I think there are two fundamental differences in how Americans and Europeans view terrorism and hate crime. The first one is that hate crime and hate speech is, from what I know, part of most European national laws, while in the US my view is that there are a lot of people who claim that freedom of speech trumps everything else. That means that hate crime is used more in a European context, and for things that wouldn't necessarily hold up as hate crimes in the US. The other is that terrorism has been around a lot in Europe ever since the 1970s. And most of the time it has been either nationalist terrorists, like the IRA and ETA, or political, like RAF in the 1970s but their legacy definitely lingered on. There is definitely a problem in that it's easy to apply the terrorism label to any crime committed by a muslim as a terrorist attack, but the terrorism is being used when other attacks are carried through. I don't quite agree that Sweden isn't calling anti-muslim attacks terrorism, since attacks against mosques and synagogues have definitely been called terrorist attacks as well. There is one thing which abel is used legally though, and another what media picks up on, and they are definitely better in painting terrorism as a religious problem right now.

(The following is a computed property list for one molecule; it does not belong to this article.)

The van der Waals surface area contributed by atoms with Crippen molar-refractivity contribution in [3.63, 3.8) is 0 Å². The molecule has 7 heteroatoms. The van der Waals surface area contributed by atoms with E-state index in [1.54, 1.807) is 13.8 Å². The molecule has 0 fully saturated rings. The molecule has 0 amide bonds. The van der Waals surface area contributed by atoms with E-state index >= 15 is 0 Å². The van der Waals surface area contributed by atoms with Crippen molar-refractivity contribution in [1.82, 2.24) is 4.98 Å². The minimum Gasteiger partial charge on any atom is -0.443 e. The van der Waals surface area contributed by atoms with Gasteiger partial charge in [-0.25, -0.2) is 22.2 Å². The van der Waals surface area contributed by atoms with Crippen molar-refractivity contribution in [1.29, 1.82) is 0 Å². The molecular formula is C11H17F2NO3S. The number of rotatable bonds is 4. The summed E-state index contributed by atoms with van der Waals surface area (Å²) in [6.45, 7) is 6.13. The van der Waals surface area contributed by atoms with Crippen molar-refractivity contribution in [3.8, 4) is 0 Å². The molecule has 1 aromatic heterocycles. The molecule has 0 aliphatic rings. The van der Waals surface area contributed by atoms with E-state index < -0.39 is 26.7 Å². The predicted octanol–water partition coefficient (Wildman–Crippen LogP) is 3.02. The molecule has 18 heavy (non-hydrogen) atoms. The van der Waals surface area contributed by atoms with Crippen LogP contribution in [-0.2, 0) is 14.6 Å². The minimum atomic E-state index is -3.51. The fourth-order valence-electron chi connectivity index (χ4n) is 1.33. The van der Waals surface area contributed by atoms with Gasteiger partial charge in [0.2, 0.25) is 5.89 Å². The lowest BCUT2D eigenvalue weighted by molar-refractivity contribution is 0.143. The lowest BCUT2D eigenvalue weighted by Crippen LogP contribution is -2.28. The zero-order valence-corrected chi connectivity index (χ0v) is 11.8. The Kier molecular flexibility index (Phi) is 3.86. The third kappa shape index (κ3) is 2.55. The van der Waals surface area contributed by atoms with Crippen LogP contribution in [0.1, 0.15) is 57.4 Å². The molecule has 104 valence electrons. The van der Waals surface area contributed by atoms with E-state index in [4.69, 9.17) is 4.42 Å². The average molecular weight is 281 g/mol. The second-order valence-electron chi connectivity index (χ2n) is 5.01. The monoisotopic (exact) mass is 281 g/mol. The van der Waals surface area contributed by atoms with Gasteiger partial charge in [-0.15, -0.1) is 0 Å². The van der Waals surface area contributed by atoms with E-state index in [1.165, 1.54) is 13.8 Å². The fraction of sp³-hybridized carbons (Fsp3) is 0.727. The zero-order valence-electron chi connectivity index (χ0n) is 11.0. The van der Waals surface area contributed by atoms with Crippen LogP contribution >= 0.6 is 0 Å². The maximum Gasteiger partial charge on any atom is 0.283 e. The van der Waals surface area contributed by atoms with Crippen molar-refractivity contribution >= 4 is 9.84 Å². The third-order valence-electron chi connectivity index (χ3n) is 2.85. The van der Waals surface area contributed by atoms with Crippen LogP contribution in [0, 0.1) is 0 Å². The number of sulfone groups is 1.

I think a lot of that divide also comes from who is more openly at "war" with terror. When you have no enemy combatants or concepts to war on you are more likely to examine these things in a marginally more healthy manner
A reason for the Troubles never being deemed a war was to deny the IRA the status of combatants because of what that entailed legally.
Maybe, in hindsight, the UK should have done an Israel, invaded Eire and bombed the crap out of Dublin. Not that it would have worked. Instead N. Ireland has been improved and stabilised for the last 23 years due to political engagement. And it worked until moron populist Brexit politicians decided it was all "fine" and "solved" - it's not.
Well, England, and later the UK, tried to subjugate Ireland on a number of occasions, including wiping out a third of the population during Cromwell's time, and ultimately it just stiffened resolve amongst Gaels to be rid of them. I always find it supremely ironic, that Britain's most 'troublesome' colony was right next door.